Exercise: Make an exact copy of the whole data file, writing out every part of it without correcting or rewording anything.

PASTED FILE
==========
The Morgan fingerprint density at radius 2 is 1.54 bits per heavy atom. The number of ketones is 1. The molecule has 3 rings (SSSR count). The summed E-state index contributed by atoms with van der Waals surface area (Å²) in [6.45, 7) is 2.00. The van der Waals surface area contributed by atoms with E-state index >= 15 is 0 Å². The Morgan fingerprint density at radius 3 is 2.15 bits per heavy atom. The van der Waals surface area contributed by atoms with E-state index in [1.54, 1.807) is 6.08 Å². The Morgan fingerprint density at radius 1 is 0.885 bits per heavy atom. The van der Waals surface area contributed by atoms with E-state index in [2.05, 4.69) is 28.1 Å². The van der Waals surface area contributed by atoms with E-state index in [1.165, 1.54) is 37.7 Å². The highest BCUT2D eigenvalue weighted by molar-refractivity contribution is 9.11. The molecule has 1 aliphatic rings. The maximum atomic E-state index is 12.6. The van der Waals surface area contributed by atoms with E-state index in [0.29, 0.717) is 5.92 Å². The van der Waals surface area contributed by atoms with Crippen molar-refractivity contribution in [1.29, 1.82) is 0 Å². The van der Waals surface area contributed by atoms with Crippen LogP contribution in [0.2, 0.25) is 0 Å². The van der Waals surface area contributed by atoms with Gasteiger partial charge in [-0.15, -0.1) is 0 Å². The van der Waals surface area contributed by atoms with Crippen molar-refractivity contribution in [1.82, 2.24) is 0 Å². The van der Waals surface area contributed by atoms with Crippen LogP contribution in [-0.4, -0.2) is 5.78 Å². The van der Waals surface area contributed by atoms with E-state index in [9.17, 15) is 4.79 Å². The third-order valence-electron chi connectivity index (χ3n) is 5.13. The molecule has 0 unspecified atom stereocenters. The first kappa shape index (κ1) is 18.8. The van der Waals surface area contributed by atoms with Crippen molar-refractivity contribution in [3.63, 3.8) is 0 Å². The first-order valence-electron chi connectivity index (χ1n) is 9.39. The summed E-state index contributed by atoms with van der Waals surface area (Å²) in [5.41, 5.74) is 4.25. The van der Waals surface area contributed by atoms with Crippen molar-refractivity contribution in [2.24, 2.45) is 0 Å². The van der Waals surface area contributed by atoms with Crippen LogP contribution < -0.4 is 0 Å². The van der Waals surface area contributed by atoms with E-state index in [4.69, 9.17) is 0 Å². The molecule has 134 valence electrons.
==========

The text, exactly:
The Morgan fingerprint density at radius 2 is 1.54 bits per heavy atom. The number of ketones is 1. The molecule has 3 rings (SSSR count). The summed E-state index contributed by atoms with van der Waals surface area (Å²) in [6.45, 7) is 2.00. The van der Waals surface area contributed by atoms with E-state index >= 15 is 0 Å². The Morgan fingerprint density at radius 3 is 2.15 bits per heavy atom. The van der Waals surface area contributed by atoms with E-state index in [1.54, 1.807) is 6.08 Å². The Morgan fingerprint density at radius 1 is 0.885 bits per heavy atom. The van der Waals surface area contributed by atoms with E-state index in [2.05, 4.69) is 28.1 Å². The van der Waals surface area contributed by atoms with E-state index in [1.165, 1.54) is 37.7 Å². The highest BCUT2D eigenvalue weighted by molar-refractivity contribution is 9.11. The molecule has 1 aliphatic rings. The maximum atomic E-state index is 12.6. The van der Waals surface area contributed by atoms with E-state index in [0.29, 0.717) is 5.92 Å². The van der Waals surface area contributed by atoms with Crippen molar-refractivity contribution in [1.29, 1.82) is 0 Å². The van der Waals surface area contributed by atoms with Crippen LogP contribution in [0.2, 0.25) is 0 Å². The van der Waals surface area contributed by atoms with Gasteiger partial charge in [-0.15, -0.1) is 0 Å². The van der Waals surface area contributed by atoms with Crippen molar-refractivity contribution in [1.82, 2.24) is 0 Å². The van der Waals surface area contributed by atoms with Crippen LogP contribution in [-0.4, -0.2) is 5.78 Å². The van der Waals surface area contributed by atoms with E-state index in [9.17, 15) is 4.79 Å². The third-order valence-electron chi connectivity index (χ3n) is 5.13. The molecule has 0 unspecified atom stereocenters. The first kappa shape index (κ1) is 18.8. The van der Waals surface area contributed by atoms with Crippen molar-refractivity contribution in [3.63, 3.8) is 0 Å². The first-order valence-electron chi connectivity index (χ1n) is 9.39. The summed E-state index contributed by atoms with van der Waals surface area (Å²) in [5.41, 5.74) is 4.25. The van der Waals surface area contributed by atoms with Crippen molar-refractivity contribution in [2.24, 2.45) is 0 Å². The van der Waals surface area contributed by atoms with Crippen LogP contribution < -0.4 is 0 Å². The van der Waals surface area contributed by atoms with E-state index in [4.69, 9.17) is 0 Å². The molecule has 134 valence electrons.